Following the recreational trail which runs along the Ottawa River, we walked in the shadow of the Parliament Buildings, across the locks of the Rideau Canal, through Major’s Hill Park, across the Alexandra Bridge to Gatineau, Quebec and stopped by the Museum of Civilization to reflect on the power of the river’s current and enjoy the view of the skyline. Cue the sound of Canadian Geese.  We carried on westward along the riverbank to Victoria Island where we crossed back to Ottawa via Pont du Portage, where we made another happy discovery…the Mill Street Brewpub. Then back along the trail to where we started behind the Supreme Court of Canada building…just a hop, skip and a jump back to the hotel. The walk took a little over an hour, at a brisk pace. What a way to see this quintesential Canadian place!  I loved this walk so much, I did it each of the three days we were there.

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In addition to these working trips, we took a short holiday to Prince Edward Island where we rented bicycles and took a spin on the Confederation Trail. (See my earlier post to find out how that turned out!). We followed up by spending a weekend with a couple of friends exploring  some of our own local trails. It feels so good, so empowering, so freeing (if a little tender in spots) to be back on our bikes!! Sunshine, picnics, friends and kilometres of trails…..bliss! I see much more of this sort of thing in my future.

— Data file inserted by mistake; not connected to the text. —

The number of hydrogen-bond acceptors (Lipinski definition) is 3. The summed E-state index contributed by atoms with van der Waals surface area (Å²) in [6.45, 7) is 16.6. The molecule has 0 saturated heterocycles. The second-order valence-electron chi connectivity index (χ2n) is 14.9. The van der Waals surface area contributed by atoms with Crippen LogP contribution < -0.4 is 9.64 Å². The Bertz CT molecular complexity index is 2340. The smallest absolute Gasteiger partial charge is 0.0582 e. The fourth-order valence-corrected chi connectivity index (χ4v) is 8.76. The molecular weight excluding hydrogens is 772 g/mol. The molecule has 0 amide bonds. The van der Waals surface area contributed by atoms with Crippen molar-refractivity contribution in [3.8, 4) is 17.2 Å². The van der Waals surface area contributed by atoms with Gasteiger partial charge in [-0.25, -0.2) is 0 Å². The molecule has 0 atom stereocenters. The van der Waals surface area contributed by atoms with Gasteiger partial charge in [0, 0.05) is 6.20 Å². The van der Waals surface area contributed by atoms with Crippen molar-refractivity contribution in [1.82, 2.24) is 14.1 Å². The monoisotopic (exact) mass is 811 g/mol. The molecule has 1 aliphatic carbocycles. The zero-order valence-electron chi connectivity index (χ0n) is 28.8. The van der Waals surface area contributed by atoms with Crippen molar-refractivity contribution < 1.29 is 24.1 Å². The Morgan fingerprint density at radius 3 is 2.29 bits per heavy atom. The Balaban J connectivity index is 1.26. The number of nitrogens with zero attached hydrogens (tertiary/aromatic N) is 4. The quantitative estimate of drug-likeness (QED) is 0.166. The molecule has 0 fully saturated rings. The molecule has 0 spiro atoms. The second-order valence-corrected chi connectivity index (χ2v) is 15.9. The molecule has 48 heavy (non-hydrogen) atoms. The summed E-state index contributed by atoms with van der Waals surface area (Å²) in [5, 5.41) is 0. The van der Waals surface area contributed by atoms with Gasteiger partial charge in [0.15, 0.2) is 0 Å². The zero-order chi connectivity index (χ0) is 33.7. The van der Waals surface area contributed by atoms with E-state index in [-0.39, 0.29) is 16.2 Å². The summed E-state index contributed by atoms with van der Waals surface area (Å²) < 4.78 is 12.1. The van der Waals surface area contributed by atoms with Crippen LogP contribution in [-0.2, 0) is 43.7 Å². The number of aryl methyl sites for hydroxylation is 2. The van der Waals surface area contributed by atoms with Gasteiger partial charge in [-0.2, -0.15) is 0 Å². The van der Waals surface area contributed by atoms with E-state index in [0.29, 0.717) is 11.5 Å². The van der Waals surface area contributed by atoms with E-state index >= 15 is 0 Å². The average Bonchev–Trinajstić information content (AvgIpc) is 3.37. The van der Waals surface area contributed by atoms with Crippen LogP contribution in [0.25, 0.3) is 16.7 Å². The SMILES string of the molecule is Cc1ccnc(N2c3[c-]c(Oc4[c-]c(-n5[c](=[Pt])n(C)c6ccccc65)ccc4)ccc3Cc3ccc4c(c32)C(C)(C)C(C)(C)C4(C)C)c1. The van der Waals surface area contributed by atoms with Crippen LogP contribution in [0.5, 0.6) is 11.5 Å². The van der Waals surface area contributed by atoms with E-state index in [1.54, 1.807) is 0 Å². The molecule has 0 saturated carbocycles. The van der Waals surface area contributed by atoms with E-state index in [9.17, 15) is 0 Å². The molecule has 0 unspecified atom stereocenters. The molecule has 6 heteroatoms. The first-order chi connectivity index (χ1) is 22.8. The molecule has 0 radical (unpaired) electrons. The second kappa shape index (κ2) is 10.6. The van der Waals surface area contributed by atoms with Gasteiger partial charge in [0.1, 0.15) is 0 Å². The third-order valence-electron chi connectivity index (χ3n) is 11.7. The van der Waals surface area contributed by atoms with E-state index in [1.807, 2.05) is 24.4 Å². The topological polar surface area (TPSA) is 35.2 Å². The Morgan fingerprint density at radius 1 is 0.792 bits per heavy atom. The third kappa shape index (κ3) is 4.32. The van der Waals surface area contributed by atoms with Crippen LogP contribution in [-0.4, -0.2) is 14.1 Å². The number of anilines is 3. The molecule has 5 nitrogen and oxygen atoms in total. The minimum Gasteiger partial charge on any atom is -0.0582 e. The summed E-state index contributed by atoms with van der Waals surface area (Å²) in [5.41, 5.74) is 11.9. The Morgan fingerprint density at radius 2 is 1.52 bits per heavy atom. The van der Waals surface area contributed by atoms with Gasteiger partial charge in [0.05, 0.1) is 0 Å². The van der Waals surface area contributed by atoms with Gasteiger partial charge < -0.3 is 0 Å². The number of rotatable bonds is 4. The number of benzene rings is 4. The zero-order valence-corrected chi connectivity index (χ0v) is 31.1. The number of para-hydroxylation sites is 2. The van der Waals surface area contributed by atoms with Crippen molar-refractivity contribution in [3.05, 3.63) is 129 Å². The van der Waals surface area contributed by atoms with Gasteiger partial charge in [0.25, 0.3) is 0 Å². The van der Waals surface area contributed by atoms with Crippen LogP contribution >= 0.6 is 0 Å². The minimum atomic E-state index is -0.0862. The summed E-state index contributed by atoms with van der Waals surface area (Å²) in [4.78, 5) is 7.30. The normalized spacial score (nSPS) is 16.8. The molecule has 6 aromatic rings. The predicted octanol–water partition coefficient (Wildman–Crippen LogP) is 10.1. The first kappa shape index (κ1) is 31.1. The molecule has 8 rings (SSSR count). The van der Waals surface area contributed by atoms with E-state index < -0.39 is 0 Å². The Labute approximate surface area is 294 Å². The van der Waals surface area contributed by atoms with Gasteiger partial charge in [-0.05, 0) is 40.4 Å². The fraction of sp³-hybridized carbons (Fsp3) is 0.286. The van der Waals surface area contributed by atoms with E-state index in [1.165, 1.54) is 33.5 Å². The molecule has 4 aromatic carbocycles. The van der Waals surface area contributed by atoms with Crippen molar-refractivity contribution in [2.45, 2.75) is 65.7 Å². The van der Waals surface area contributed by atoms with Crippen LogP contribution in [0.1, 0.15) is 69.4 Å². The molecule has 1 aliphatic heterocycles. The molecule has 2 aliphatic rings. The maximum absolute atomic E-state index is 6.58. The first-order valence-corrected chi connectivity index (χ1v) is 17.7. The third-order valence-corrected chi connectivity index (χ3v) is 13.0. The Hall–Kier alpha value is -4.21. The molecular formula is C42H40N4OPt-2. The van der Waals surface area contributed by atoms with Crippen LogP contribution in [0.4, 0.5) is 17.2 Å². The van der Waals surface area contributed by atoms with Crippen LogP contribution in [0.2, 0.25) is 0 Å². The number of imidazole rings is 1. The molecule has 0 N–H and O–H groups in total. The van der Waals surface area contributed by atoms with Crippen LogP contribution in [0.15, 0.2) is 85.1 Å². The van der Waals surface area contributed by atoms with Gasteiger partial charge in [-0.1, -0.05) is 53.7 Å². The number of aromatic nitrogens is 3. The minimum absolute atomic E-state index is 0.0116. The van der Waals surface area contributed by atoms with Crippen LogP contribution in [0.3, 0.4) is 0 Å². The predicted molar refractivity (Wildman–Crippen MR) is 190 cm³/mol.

That’s not all! After 10 years of tending our little vineyard on the North Atlantic Coast, we welcomed a local winemaker to see if we are on the right track or not. It felt like taking a major final exam. The result? A passing grade with honours, thank you very much! And an invite to join the local wine growers association. Now if I can just keep the grapes safe from the deer, raccoons and birds for the next couple of weeks until the harvest……

What a month it has been!! Every single day has been extraordinary! On top of it all, we managed, somehow, to paint the exterior trim of our house (a huge relief – it really needed it), a little bit of teaching (September tends not to be super busy for substitutes), and we celebrated our youngest son’s 19th birthday.

So, thank you September! I know that the memories made with you will last and the opportunities given this month will make way for new adventures.

Now, into the garden to harvest and get ready for winter.